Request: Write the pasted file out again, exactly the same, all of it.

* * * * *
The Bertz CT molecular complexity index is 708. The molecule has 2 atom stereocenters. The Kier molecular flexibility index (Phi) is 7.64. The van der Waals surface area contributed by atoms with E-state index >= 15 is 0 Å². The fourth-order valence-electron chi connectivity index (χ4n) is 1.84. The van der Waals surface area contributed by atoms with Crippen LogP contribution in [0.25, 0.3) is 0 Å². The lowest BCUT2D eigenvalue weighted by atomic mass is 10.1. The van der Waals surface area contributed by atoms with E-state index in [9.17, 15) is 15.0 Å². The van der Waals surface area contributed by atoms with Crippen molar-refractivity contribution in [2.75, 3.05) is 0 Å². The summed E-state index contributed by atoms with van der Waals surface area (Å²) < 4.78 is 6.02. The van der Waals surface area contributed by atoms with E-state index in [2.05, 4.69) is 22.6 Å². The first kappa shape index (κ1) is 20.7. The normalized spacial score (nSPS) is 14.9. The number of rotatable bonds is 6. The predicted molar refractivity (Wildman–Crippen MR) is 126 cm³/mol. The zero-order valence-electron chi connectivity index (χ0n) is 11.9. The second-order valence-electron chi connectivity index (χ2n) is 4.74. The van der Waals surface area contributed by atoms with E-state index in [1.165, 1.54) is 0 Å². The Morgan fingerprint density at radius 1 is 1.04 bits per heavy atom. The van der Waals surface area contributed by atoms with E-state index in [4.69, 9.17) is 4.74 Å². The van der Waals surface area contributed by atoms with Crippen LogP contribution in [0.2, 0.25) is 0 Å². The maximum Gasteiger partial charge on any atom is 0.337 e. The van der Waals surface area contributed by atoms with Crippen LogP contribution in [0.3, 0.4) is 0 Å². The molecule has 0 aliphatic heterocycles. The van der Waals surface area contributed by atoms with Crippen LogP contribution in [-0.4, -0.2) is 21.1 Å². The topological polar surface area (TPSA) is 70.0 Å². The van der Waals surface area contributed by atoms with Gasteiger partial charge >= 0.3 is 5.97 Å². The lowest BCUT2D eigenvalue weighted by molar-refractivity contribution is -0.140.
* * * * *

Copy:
The Bertz CT molecular complexity index is 708. The molecule has 2 atom stereocenters. The Kier molecular flexibility index (Phi) is 7.64. The van der Waals surface area contributed by atoms with E-state index >= 15 is 0 Å². The fourth-order valence-electron chi connectivity index (χ4n) is 1.84. The van der Waals surface area contributed by atoms with Crippen LogP contribution in [0.25, 0.3) is 0 Å². The lowest BCUT2D eigenvalue weighted by atomic mass is 10.1. The van der Waals surface area contributed by atoms with E-state index in [9.17, 15) is 15.0 Å². The van der Waals surface area contributed by atoms with Crippen molar-refractivity contribution in [2.75, 3.05) is 0 Å². The summed E-state index contributed by atoms with van der Waals surface area (Å²) < 4.78 is 6.02. The van der Waals surface area contributed by atoms with E-state index in [2.05, 4.69) is 22.6 Å². The first kappa shape index (κ1) is 20.7. The normalized spacial score (nSPS) is 14.9. The number of rotatable bonds is 6. The predicted molar refractivity (Wildman–Crippen MR) is 126 cm³/mol. The zero-order valence-electron chi connectivity index (χ0n) is 11.9. The second-order valence-electron chi connectivity index (χ2n) is 4.74. The van der Waals surface area contributed by atoms with E-state index in [1.165, 1.54) is 0 Å². The Morgan fingerprint density at radius 1 is 1.04 bits per heavy atom. The van der Waals surface area contributed by atoms with E-state index in [4.69, 9.17) is 4.74 Å². The van der Waals surface area contributed by atoms with Crippen LogP contribution in [0.2, 0.25) is 0 Å². The maximum Gasteiger partial charge on any atom is 0.337 e. The van der Waals surface area contributed by atoms with Crippen LogP contribution in [0.3, 0.4) is 0 Å². The molecule has 0 aliphatic heterocycles. The van der Waals surface area contributed by atoms with Crippen LogP contribution in [-0.4, -0.2) is 21.1 Å². The topological polar surface area (TPSA) is 70.0 Å². The van der Waals surface area contributed by atoms with Gasteiger partial charge >= 0.3 is 5.97 Å². The lowest BCUT2D eigenvalue weighted by molar-refractivity contribution is -0.140.